Canadiens Notebook: Carey Price back on the ice after his surgery
|Montreal Gazette 17 Sep 2021 at 08:15|
Houle, who took over from Joël Bouchard as head coach of the Rocket, is doing his best getting to know the 27 players at a rookie camp as quickly as possible, as are his new assistant coaches Martin Laperrière and Kelly Buchberger, along with goalie coach Marco Marciano.
“Last night at the dinner instead of sitting at the coaches’ table we decided to mingle with the players and each coach sat at a different table, tried to get to know players,” Houle said. “To me, right now, if they play AHL or junior, it doesn’t matter. They’re part of the rookie camp team right now. We’re acting as we are a team here for the three practices and the three games that we’re going to have.
“I’m trying to get to know the kids the best I can … small talk here or there,” he added. “I’ve been looking up where they played, where they’re from, try to strike a small conversation while you skate around or at meal time or when you see them in the hallway. I believe it’s important to touch everybody on the team a little bit so they get to feel that the coach cares and I’m the type of person that cares a lot, so I’ll go out of my way to try to get to know someone.”
Houle started his coaching career at Clarkson University, where he played for four seasons. He spent seven seasons as an assistant coach at Clarkson, followed by two seasons as head coach of the QMJHL’s Lewiston MAINEiacs and three seasons as head coach of the Blainville-Boisbriand Armada. Houle then spent one season as head coach of the ECHL’s Bakersfield Condors, followed by six seasons as an assistant coach with the Condors after they moved up to the AHL and became the Edmonton Oilers’ farm team before getting the job in Laval.
“For me, personal relationships with the players and staff members is a priority for me,” he said. “I think if you get to know the person for who they are as a person, not just a hockey player, they’ll work harder for you. That’s just what I believe as a coach and it’s worked well for me in the past and I think it’s important to build that trust factor with the players.”
Thursday was a big day for the young players as they hit the ice for the first time at rookie camp, following medical and physical tests on Wednesday. It was also a big day for Houle.
The Rocket coach’s father, Réjean, played 11 seasons with the Canadiens and won five Stanley Cups. He later became general manager of the team and is now president of the Canadiens alumni.
“Like I told the players yesterday, you wear the jersey with pride,” Houle said. “It’s a great organization. I was very proud this morning. My staff and I had some great meetings the last couple of weeks to get everything prepared. Practice plans, video and stuff like that. So it was nice to get on the ice and do a little bit of hockey instead of just doing computer and video. So it was nice this morning to be able to go on the ice with these young players.”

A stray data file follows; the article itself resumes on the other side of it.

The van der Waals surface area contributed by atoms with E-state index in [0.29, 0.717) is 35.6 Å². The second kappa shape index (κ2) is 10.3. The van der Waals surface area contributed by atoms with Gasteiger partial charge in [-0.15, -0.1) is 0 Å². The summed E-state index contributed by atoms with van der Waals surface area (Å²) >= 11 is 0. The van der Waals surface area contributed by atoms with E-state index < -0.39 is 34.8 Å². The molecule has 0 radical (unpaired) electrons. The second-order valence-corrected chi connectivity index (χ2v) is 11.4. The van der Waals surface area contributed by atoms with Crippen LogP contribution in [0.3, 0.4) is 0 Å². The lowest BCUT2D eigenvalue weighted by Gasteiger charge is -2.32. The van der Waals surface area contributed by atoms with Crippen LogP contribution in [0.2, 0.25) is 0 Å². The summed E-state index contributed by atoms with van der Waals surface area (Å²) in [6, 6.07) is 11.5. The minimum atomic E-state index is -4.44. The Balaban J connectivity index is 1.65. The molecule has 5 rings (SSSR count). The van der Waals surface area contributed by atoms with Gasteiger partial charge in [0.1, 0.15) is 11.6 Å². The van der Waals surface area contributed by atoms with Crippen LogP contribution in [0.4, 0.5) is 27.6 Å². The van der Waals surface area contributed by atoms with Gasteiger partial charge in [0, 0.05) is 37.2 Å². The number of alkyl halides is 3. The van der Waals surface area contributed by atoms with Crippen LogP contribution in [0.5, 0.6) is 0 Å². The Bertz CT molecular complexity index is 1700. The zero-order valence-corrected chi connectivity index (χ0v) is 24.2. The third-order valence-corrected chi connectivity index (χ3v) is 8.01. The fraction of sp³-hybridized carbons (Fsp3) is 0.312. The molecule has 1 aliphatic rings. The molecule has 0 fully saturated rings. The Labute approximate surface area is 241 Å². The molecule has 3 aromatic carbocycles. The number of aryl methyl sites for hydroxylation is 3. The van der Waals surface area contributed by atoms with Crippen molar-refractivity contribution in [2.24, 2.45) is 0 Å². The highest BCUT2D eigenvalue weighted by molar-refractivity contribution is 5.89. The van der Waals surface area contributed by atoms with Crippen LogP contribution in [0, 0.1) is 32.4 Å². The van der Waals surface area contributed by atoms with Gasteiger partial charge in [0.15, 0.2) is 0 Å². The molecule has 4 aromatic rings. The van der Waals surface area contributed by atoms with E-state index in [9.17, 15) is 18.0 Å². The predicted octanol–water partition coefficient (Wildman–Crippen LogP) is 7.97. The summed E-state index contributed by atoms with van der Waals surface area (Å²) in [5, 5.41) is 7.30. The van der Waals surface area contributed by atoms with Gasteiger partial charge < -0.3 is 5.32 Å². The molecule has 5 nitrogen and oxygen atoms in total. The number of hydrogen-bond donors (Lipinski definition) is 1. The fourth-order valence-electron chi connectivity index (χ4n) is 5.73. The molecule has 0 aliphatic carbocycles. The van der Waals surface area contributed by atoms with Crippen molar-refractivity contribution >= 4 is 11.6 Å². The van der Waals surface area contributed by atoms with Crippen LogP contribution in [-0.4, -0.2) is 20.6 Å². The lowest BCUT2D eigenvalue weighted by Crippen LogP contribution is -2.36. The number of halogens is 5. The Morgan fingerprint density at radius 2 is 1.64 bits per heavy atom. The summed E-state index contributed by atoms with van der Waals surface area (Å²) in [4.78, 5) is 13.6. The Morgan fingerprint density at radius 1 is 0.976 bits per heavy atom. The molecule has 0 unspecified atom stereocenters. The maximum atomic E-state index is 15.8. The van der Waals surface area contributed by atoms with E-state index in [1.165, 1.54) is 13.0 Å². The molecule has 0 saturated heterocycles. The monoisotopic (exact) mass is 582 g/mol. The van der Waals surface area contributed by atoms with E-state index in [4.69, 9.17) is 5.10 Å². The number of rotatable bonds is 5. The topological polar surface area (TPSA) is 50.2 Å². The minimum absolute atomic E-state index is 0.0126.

Houle also had some advice for the players about dealing with nerves at rookie camp.
“You just got to try to make them comfortable out there so they don’t squeeze the stick,” Houle added. “But they’re young kids … for sure they’re going to have some nerves and they’re all pretty excited to wear the jersey. We talked about wearing this jersey with pride and I think they will do that over this week.”
Rob Ramage, the Canadiens’ director of player development, believes there are lessons both sides can learn from what happened with Jesperi Kotkaniemi and his development before he left for the Carolina Hurricanes this summer, accepting a one-year, US$6.1-million offer sheet that Canadiens GM Marc Bergen decided not to match.
“KK had a great (training) camp (as a rookie) and we needed centremen so that was the decision to keep him there,” Ramage said Wednesday about Kotkaniemi making the jump directly to the NHL as an 18-year-old after being selected with the No. 3 overall pick at the 2018 NHL Draft. “As a development guy, I like to see us cook them for a while before we get them to the NHL so that when they do get there they’re ready. So I think there’s lessons to be learned on both sides.
“I think (GM) Marc (Bergevin) mentioned the responsibility of the player and (head coach) Dominque (Ducharme) addressed that with our guys yesterday and Frankie (Bouillon) and I do that also with our prospects,” Ramage added. “Part of your development, part of your process to Montreal, journey to Montreal, is being able to self-evaluate. KK is a young guy and I’m sure he’s doing some self-evaluation now — he should be anyways. As players, we all need to look in the mirror from time to time. As I say to all my young players, the guy behind the bench, he controls your ice time, so you might want to listen to him and do what he says.”